Television is a powerful medium that evades most homes, taking control of the family room, kitchen — have you seen the new refrigerators with a digital television in the door? You no longer have to worry about missing something when getting a bite to eat or something to drink — bedrooms, and even bathrooms.
With televisions in nearly every room, seeking to limit television time seems next to impossible. Moving our televisions to the attic is a little over-reactive and quite honestly too many adults would find themselves joining the kids in the attic nightly.
Really, there isn’t a need to lug the television to the attic. Television, in and of itself, isn’t bad or good. It’s how you use your television. In fairness, let’s look at both sides of the issue, the productive and the destructive potential of television.
(1) Once a child exceeds 10 hours per week (about 1 1/2 hours per day) of television viewing, reading, math, and written expression are much lower than students who watch less than 10 hours per week. The more hours watched, the worse the effect.
(2) Peer and social adjustment is impacted negatively by increased time in front of the television. Developing social skills demands interaction with others, not television.
(3) There appears to be a relationship between heavy viewing of cartoons and low self-esteem.
(4) Heavy amounts of childhood television viewing which promotes violence are associated with adult participation in crimes. Prison inmates watch more television as children than those outside of prison.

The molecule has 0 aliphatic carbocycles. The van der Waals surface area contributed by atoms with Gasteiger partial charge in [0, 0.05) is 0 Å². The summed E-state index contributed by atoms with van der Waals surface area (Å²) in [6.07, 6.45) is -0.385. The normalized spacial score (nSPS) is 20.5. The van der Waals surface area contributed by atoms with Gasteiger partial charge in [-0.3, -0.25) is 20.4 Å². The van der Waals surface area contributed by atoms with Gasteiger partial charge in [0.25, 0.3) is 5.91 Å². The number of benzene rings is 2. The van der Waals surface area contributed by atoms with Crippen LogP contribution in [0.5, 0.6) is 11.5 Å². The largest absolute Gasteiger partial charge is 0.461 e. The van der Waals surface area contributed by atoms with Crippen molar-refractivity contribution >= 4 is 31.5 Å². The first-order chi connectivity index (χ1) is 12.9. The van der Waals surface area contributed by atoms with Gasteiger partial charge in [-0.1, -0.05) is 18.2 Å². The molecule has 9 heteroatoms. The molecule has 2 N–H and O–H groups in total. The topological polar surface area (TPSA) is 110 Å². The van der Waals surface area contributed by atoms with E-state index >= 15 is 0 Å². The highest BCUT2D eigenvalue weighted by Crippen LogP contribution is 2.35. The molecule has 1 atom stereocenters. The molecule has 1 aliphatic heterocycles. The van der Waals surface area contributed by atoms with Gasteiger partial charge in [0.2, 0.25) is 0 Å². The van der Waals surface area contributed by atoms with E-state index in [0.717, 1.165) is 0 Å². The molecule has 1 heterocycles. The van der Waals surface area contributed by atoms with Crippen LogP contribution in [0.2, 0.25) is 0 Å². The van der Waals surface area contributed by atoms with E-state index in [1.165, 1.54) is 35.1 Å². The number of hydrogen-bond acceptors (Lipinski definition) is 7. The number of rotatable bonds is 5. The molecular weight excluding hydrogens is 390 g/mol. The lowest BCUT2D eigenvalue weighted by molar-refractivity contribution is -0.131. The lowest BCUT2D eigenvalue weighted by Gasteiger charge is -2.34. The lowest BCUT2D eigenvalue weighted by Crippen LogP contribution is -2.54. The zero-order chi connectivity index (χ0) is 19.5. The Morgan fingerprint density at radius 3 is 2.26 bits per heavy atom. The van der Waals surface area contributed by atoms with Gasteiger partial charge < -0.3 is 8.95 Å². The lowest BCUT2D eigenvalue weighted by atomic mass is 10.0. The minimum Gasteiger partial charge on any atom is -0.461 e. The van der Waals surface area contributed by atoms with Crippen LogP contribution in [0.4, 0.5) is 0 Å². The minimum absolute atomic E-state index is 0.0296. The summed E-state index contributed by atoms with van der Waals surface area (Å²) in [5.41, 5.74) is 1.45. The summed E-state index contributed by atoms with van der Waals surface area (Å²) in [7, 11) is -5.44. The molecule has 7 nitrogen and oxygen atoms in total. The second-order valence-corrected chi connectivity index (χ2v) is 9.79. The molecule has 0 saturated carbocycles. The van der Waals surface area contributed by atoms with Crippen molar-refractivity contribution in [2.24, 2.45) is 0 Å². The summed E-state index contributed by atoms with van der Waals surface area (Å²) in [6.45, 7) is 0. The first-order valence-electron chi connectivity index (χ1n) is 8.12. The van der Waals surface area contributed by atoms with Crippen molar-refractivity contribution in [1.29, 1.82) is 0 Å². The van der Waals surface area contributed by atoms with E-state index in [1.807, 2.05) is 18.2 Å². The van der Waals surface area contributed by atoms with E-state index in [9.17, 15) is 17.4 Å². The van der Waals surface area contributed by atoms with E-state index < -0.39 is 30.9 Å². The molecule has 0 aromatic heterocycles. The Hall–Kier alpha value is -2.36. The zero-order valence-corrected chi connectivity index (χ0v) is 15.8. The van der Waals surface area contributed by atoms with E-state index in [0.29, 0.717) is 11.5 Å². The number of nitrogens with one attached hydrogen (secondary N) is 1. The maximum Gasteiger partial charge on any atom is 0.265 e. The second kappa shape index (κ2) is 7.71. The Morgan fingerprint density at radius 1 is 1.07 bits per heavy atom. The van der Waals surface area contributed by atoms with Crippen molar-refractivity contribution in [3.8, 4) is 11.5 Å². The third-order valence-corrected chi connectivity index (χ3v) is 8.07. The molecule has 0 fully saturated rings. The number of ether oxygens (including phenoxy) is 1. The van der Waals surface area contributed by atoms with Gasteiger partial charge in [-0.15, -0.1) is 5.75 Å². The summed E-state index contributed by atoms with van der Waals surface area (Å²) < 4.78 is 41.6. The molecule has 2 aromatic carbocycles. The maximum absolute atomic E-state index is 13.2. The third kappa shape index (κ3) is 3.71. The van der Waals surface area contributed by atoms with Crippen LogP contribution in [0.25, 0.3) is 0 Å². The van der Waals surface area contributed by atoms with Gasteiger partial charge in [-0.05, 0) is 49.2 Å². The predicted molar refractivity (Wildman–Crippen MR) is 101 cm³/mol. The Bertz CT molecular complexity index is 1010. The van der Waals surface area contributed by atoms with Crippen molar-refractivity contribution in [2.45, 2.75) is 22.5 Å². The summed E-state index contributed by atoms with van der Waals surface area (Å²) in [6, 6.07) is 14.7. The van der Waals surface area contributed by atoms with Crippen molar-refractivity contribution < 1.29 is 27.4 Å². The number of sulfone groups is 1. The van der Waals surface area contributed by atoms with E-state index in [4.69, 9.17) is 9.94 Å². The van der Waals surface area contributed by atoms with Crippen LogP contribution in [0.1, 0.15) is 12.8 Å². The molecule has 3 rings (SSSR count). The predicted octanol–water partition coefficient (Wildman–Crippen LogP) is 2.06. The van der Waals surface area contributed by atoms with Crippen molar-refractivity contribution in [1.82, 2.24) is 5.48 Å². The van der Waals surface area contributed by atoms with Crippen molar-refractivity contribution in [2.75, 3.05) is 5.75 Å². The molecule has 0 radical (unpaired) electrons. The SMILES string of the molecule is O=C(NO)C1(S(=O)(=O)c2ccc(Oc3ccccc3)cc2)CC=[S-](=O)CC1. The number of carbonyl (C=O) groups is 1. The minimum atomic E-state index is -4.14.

(5) Television viewing can lead to a sedentary lifestyle which can seriously affect the physical health of your child.
(6) Unmonitored television viewing encourages increased activity not only in violent behavior, but also teenage pregnancy, sexual perversions, disrespect for adults, and stereotyping of minority groups.
(7) Time spent in front of the television by both child and parent increases the likelihood that homework won’t get done which greatly contributes to academic failure.
(1) Moderate doses of television (around 10 hours per week) is more beneficial than no television or too much television.
(2) Preschoolers (males in particular) who watch educational programs behave less aggressively.
(3) Educational programs enhance reading comprehension skills for preschool and grade school children.
(4) By exposing a student to programs with high information content (for example news programs or documentaries), the student has a better opportunity to increase knowledge and skills.
Again, the real issue isn’t whether television is bad or good, productive or destructive. The real issue is how you use your television.